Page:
Why do you support a Pat Robertson candidacy?

America is ready for a President who will speak for God as well as for the American people. President Reagan was God’s man to call the American people back to moral rightness. Now we need a man to call us to righteousness. There is a growing feeling among many Christians—myself included—that Robertson may be ordained by God for this task.

On what basis would Robertson appeal to people outside his “700 Club” following?

Although his ten million regular viewers compose his present core of support, his broader support would come from the 80 percent of the American public that approve of Reagan. The American people are concerned about things man has no control over—disease, drought, hurricanes. Robertson believes God’s man, in the name of Jesus, has authority over all things. This will appeal to people who are tired of leaders who admit they are powerless.

Has Robertson’s experience as a businessman and broadcaster prepared him to be President?

His qualifications are not based on his success as a broadcaster and businessman. The question is this: Has he been selected by God? If so, he’s qualified.

Would it be valid for Robertson to wait for a ‘word from the Lord’ before acting in a national emergency?

The ability to hear from God should be the number one qualification for the U.S. presidency. If Christians believe God has a plan for this nation, shouldn’t we want a man in the White House who listens to God, rather than a man who acts on the basis of political expediency?

Will press attacks on Robertson create problems for the larger Christian witness in America?

His candidacy and his election would draw favorable attention to a God of the supernatural, and could very well be the catalyst to return the life of God to a church which, in many areas, is drawing its last breath.

Is Robertson able to take advice and develop sustained staff loyalties?

He has submitted to the same board of powerful and opinionated men for nearly 15 years, and his three senior executives have been with him almost that long. His life and ministry have been built on submitting to strong men.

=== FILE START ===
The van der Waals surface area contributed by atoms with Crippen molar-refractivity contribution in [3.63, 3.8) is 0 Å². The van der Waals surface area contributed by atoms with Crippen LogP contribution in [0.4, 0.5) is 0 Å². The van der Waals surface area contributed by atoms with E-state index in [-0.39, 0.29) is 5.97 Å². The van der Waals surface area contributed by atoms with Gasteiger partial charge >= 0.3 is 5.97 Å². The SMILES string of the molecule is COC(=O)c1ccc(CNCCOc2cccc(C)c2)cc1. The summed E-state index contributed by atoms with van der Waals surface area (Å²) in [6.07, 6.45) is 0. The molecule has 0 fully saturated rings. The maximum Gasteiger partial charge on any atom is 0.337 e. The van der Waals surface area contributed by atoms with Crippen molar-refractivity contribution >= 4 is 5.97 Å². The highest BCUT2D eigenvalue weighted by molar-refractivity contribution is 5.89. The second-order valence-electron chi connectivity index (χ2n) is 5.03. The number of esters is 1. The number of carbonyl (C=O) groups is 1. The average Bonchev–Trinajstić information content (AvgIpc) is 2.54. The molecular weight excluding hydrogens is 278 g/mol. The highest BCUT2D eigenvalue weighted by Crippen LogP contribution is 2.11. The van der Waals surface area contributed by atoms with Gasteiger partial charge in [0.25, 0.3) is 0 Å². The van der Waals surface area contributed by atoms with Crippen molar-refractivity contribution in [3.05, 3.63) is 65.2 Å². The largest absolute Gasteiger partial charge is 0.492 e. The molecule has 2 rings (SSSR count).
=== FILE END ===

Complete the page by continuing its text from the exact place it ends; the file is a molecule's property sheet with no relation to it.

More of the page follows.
Does Robertson run the risk of exploiting his “700 Club” viewers and people who participate in the educational activities of Freedom Council, the tax-exempt group he founded?

He is too wise and moral to circumvent the law that demands that the moment he announces for public office he can no longer have access to the “700 Club” or Freedom Council. He has not used the “700 Club,” Freedom Council, or the Christian Broadcasting Network mailing list to build support or raise money for a possible campaign.

Why do you oppose a Pat Robertson candidacy?

We don’t have religious political parties in America, and Robertson’s candidacy would amount to that. It would tend to isolate Christians and make them subject to ridicule. It would also suggest that Christians have a hidden agenda of politically taking over America.

Are you saying Christians should not be involved politically?

That’s not what I’m saying. The Lord instructed us to be involved in the world. But we do not need religious political candidates, which Robertson would be. We need political candidates who happen to be Christians or have some other religious faith.

Another problem is that a Robertson candidacy would convey the wrong impression about what a Christian should believe on any political issue. On most issues—such as Gramm-Rudman, sanctions against South Africa, NATO, and SALT n—there isn’t a Christian position. There is one on abortion, however. But Robertson and others would have you believe that theirs is the Christian position.

What impact would Robertson’s candidacy have?

An enormous one. He would bring new people into the Republican party, influence the party’s policies, and gain some delegates. But he won’t win the presidential nomination.

Is Robertson qualified to serve as President?

Yes. He has remarkable political skills, and he can crystallize and express his views with great clarity. But politics is not the line of work he chose. He chose to have a Christian ministry. He should stick with that, because running for President would discredit his ministry.

Robertson has built a constituency among “700 Club” viewers. Do they stand to be exploited?

He’s using his huge Christian following, his religious constituency, as the core of his political support. It gives non-Christians and some Christians the wrong idea about what his ministry is about. They will conclude that there has been a hidden political agenda all along.

What effect will the secular news media’s treatment of Robertson have?

It will be harmful to him and an embarrassment to many Christians. He will be ridiculed for such things as faith healing; and he will be written about unfavorably concerning things every Christian believes in.

In an interview, Robertson drew a distinction between what he has said on the air and what he would promote as a politician. Does he risk losing support if he appears to tone down his convictions?

It’s inevitable that his original supporters will become upset. But he’s not moderating so much as he is trying to characterize his views in a way that appeals to people other than fundamentalists.

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